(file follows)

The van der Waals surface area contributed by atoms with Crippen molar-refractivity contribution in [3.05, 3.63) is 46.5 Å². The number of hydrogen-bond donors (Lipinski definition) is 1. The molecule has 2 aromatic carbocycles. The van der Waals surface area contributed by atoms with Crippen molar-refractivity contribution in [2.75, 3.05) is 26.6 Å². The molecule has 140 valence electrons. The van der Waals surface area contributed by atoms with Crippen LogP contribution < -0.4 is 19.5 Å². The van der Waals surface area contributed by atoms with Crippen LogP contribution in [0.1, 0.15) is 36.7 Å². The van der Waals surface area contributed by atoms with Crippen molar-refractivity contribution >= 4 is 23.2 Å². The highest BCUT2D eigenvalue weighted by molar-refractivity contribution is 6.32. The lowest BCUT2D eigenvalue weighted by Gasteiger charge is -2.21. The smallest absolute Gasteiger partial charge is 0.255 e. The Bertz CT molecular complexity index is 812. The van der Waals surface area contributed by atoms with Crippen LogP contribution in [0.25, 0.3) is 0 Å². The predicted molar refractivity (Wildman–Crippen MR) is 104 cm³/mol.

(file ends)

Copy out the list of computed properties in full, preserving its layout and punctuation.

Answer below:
The van der Waals surface area contributed by atoms with Crippen molar-refractivity contribution in [3.05, 3.63) is 46.5 Å². The number of hydrogen-bond donors (Lipinski definition) is 1. The molecule has 2 aromatic carbocycles. The van der Waals surface area contributed by atoms with Crippen molar-refractivity contribution in [2.75, 3.05) is 26.6 Å². The molecule has 140 valence electrons. The van der Waals surface area contributed by atoms with Crippen LogP contribution < -0.4 is 19.5 Å². The van der Waals surface area contributed by atoms with Crippen LogP contribution in [0.1, 0.15) is 36.7 Å². The van der Waals surface area contributed by atoms with Crippen molar-refractivity contribution >= 4 is 23.2 Å². The highest BCUT2D eigenvalue weighted by molar-refractivity contribution is 6.32. The lowest BCUT2D eigenvalue weighted by Gasteiger charge is -2.21. The smallest absolute Gasteiger partial charge is 0.255 e. The Bertz CT molecular complexity index is 812. The van der Waals surface area contributed by atoms with Crippen LogP contribution in [0.25, 0.3) is 0 Å². The predicted molar refractivity (Wildman–Crippen MR) is 104 cm³/mol.